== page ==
This journal documents my experience of the Camp Jack mentorship offered by Jack Morton — a global brand experience agency.
I recently participated in a six-week advertising bootcamp that took us through the entire process from defining/reframing the client problem, insights and strategy, developing a creative brief to creative execution and rapid prototyping. Participants came from all walks of lives. Some of us, like me, have had some experience in the ad industry and were looking for inspirations through learnings.
I come from a research and analytics background, having worked in both traditional market research agengies (e.g., Kantar); and in insights roles in advertising, brand and PR agencies. I have branched out into brand strategy and have progressively refocused my career to insights application rather than simply reporting them. I enjoy seeing the insights come into life.
At the end of the Camp Jack bootcamp, some of us were selected for an extended mentorship for which I submitted a case study to Camp Jack. The case study was for a creative strategist’s role from a year ago. The hiring manager was a seasoned creative who was very famous in the region (let’s call her Ms X). The HR told me that Ms X wanted to bring in different ideas to her team and therefore approached me on Linkedin, even though I had no experience in creatives. Even on the strategy side, much of my experience has been on brand strategy, rather than advertising planning strategy. I did not get the job but I have convinced Ms X enough that she invited me to the next round where I met the other teams in the region.
Although I did not get the job, questions about how I could have done better have been hanging around in my head. When I learned about Camp Jack, I jumped at the opportunity and hoped that I would be chosen for the mentorship so that I could receive hands-on and detailed feedbacks on my case study. I was one of the lucky 10 and had just completed my weekly one-on-one mentorship sessions with a strategic director (NF) from Jack Morton.
This is how my creative ideas evolve.
The (pseudo-)client, Motorised Bike Co., want to get more customers through Facebook and Instagram. They have been pitched marketing ideas left and right, but are tired of the same, clichéd approach. All the ads in their industry look pretty much the same on Facebook today. They want your help.
- I was too bogged down in having to “do creatives” and have forgotten about building the story before introducing my creative ideas. I should have included data and insights as support. Nervousness has caused me to miss out something that I have been the person in charge of at work!
- “Wow” as a Big Idea is superficial and not specific in its meaning. It needs to be ownable to the client’s brand.
After my mentorship session with NF, I no longer liked my “Magnet for Wows” idea 😆!
1. Add data
I distilled the research findings from academic research in marketing and commercial research on social media into this additional issue faced by Motorised Bike.
2. Add in the missing link
I decided to keep the insights: Bikers want attention.
Part of the attention-seeking on facebook, Instagram, indeed any social media platforms, is after the likes. However, likes are superficial, nor do they influence behaviours or attitudes. So don’t just chase after likes.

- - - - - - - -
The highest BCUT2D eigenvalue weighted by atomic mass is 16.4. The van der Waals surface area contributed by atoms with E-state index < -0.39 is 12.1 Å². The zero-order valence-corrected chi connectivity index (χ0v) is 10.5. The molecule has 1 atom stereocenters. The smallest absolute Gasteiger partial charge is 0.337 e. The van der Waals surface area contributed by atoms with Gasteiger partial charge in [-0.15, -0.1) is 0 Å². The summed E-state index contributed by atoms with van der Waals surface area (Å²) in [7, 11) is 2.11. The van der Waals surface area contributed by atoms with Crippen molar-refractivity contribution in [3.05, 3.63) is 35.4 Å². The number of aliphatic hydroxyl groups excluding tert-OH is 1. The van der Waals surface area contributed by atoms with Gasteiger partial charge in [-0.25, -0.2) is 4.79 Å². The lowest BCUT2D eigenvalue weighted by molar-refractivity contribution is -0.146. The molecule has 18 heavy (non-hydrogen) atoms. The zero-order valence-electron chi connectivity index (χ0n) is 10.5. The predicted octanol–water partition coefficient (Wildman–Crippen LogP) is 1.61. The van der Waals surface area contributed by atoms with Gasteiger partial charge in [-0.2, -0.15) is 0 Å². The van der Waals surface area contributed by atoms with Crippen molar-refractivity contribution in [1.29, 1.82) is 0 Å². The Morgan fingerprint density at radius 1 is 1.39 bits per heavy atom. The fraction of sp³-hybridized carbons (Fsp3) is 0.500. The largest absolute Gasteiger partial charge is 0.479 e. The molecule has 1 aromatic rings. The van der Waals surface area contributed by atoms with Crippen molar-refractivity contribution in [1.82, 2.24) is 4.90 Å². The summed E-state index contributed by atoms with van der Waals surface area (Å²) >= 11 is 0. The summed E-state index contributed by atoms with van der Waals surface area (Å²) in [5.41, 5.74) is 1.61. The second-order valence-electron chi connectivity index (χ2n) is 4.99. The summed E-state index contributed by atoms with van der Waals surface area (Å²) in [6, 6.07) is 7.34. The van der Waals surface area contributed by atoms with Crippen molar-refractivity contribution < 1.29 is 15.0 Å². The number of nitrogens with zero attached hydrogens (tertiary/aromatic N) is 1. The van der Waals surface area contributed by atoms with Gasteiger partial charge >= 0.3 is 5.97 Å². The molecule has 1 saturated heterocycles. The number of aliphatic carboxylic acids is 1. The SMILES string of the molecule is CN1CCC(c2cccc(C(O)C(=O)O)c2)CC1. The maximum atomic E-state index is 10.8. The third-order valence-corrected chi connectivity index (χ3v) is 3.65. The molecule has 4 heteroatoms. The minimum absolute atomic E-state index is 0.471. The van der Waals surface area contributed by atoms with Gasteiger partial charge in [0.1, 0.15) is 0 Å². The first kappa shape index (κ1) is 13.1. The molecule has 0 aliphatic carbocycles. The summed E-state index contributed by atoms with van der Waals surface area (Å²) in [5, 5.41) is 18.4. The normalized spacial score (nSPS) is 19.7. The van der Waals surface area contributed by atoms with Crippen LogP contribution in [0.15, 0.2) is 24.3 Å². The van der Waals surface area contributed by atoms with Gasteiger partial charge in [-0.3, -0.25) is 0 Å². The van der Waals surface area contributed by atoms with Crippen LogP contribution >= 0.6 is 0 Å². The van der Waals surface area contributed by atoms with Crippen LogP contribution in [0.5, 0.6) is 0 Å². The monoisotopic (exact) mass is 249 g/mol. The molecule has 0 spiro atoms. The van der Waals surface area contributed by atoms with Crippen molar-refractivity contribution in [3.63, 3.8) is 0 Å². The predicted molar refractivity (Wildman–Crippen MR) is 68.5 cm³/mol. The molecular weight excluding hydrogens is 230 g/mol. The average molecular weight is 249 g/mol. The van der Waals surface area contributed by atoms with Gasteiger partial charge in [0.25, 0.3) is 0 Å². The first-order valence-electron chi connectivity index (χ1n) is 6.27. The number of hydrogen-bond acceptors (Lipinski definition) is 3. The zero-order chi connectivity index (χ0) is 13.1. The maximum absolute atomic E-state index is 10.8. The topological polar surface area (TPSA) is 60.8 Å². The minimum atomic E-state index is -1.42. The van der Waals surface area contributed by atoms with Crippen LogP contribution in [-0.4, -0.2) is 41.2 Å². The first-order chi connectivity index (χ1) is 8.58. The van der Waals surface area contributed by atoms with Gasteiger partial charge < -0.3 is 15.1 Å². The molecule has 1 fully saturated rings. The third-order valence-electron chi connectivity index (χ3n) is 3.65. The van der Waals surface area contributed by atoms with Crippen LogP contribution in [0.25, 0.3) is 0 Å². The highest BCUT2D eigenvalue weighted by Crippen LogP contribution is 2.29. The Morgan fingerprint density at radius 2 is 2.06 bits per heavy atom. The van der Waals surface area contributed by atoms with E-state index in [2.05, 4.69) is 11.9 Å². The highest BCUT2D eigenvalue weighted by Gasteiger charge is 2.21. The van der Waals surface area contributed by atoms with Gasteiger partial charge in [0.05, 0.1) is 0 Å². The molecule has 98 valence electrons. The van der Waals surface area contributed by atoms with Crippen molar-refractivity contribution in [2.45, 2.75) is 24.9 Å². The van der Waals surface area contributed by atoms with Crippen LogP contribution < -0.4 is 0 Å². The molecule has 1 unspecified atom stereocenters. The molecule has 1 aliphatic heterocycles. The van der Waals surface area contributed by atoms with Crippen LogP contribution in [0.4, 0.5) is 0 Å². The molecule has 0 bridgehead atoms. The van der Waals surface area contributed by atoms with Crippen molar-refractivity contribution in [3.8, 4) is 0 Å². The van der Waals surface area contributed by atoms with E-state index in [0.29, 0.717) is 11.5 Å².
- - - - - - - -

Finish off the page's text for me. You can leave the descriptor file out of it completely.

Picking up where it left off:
3. Reframe the benefits of Facebook
How might we use Facebook to not just satisfy bikers’ wants of attention, but also elevate them to the next level?
The answer is to use Facebook to get out of Facebook…
Building a community through (not just on) Facebook which will draw bikers together — motivated by the desire “to see and be seen”…
Using a variety of Facebook products (360 video, AR, Instagram, etc.) to facilitate seeing and being seen for the benefits of community and connections…
The revamped presentation can be found here.
I intend to further iterate this so please come back again to check out.
My mentor, NF, was the first person who encouraged me that my experience in research was not entirely useless. I understand and agree with the criticisms from clients and research users (e.g., agency people in advertising, branding and PR), and have reflected on researchers’ problems here, here, here, here and here.
I have also proactively sought out collaborations with professionals from different backgrounds in order to learn about how they apply insights in their works. While prepared to hear criticisms, some agency people can be so blunt that they come off as rude. Many have told me right in my face that research and researchers were useless. I am now immuned to unsolicited comments and have learned to sieve through them to pick out only those that are helpful for me to improve.
One particularly bad experience was with a brand agency — so much so that when I told a veteran strategist in London, he congratulated me for having left because what I have experienced was bullying:
This is what happend:
One of the tricks was assigning the projects to “her people” so that the rest of us who were not hired by her had nothing/little to put on our timesheet. I overcame this by reaching out to the global head of Solution V since one of my mandates was to develop the V business in the local market.
So I felt a wealth of emotions when NF told me that I should leverage my experience in research and drawing out insights, and use this in strategy. Never underestimate the impact of kindness!